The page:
18. PSERS has a procedure for automatically discontinuing payment if, after 15 months, they do not have a correct address for a pensioner. (Plt. Ex. 1); (Docket No. 18-1 at 15); Plt. Ex. 11); (Docket No. 72 at 91).
19. In or around February and March 2010, PSERS suspended payments to N‟Jai because it believed it had an invalid address for her for at least 15 months. (Plt. Ex. 1); (Docket No. 18-1 at 15); (Plt. Ex. 15).
20. Because PSERS removed N‟Jai from its payroll, two direct deposits that would have otherwise been made to her bank account on February 26, 2010 and March 31, 2010 were not made. (Docket No. 72 at 25, 28-29).
21. When N‟Jai realized that the direct deposit had not been made to her account, she contacted PSERS and spoke with a person named Sandra J. Boyle. (Docket No. 72 at 29). N‟Jai also communicated with other persons at PSERS via telephone and email after the pension benefits were suspended, but she does not remember the names of these persons other than Sandra Boyle and a person named Evelyn Tatkovski. (Plt. Ex. 9); (Plt. Ex. 11); (Docket No. 72 at 30-32, 99) All of the PSERS employees N‟Jai communicated with were located in PSERS‟ Harrisburg office. (Docket No. 72 at 100).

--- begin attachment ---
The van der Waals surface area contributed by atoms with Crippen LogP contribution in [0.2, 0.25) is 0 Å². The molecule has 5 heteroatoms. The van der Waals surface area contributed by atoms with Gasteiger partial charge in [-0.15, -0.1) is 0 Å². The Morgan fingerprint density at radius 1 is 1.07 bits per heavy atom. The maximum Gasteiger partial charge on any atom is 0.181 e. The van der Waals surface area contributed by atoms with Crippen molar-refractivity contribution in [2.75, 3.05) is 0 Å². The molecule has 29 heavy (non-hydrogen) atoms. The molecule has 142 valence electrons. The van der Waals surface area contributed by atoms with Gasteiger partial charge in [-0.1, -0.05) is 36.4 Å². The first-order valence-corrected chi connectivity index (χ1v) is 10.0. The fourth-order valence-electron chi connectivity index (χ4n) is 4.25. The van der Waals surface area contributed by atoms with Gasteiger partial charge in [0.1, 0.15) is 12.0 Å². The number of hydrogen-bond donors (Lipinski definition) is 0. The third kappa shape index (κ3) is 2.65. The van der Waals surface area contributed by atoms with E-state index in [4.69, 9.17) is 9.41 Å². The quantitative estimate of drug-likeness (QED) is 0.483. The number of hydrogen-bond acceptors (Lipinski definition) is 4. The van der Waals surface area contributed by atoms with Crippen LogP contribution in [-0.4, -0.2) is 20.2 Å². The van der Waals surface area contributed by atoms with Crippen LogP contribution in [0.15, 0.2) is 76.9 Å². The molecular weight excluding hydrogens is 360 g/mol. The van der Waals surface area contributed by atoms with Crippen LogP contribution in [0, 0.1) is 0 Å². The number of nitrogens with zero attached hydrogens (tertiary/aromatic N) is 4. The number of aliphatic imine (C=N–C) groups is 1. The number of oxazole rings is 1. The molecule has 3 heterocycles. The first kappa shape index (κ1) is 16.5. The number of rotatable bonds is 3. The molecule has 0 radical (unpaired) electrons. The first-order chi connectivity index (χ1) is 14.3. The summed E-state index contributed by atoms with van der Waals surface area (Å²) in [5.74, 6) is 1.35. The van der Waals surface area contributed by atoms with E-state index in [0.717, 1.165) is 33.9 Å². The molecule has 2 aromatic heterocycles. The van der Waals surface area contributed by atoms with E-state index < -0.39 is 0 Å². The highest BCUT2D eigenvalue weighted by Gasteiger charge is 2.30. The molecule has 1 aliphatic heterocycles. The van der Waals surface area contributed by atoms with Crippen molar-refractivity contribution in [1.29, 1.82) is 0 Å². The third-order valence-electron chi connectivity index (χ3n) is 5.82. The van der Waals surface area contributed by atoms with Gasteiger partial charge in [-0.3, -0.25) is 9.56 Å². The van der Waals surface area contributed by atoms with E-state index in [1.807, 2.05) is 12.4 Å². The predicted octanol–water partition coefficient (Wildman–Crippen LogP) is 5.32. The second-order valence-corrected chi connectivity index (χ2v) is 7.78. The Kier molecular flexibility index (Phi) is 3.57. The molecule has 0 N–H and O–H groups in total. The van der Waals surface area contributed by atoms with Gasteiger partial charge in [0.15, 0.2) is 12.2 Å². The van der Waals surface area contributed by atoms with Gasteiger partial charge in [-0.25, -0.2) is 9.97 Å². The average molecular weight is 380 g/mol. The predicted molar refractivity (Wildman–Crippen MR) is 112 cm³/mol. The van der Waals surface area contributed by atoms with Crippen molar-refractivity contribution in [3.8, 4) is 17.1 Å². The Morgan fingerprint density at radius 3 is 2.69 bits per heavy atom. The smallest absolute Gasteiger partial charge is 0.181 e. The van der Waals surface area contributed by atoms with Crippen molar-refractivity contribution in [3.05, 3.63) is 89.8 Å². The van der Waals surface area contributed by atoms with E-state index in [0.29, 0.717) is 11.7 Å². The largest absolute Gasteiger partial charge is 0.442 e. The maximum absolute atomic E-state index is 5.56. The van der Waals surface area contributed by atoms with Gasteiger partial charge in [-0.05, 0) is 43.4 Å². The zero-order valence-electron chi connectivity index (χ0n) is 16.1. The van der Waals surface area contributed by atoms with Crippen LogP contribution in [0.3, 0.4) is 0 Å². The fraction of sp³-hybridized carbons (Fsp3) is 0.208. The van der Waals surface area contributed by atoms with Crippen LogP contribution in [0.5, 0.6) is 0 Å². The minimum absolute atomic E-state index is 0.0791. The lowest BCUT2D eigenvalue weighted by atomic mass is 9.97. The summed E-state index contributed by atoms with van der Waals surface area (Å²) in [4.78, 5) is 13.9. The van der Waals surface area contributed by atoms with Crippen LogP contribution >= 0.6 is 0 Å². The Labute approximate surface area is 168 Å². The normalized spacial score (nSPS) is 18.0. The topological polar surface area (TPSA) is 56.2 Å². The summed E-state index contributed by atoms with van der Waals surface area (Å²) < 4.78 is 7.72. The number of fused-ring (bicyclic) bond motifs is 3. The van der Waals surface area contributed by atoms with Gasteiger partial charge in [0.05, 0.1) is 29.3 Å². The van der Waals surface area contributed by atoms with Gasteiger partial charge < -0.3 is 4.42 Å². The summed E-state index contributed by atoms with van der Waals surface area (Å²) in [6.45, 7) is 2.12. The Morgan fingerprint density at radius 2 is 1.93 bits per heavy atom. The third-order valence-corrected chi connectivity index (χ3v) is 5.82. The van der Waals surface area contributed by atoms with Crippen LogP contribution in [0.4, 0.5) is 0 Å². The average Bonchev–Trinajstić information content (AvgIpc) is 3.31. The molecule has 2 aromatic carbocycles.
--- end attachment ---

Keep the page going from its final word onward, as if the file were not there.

22. As a result of N‟Jai‟s conversation with Ms. Boyle, N‟Jai completed and submitted a "change of address for PSERS retirees" form on March 1, 2010. (Plt. Ex. 1); (Docket No. 18-1 at 25); (Docket No. 72 at 29, 31-32, 87).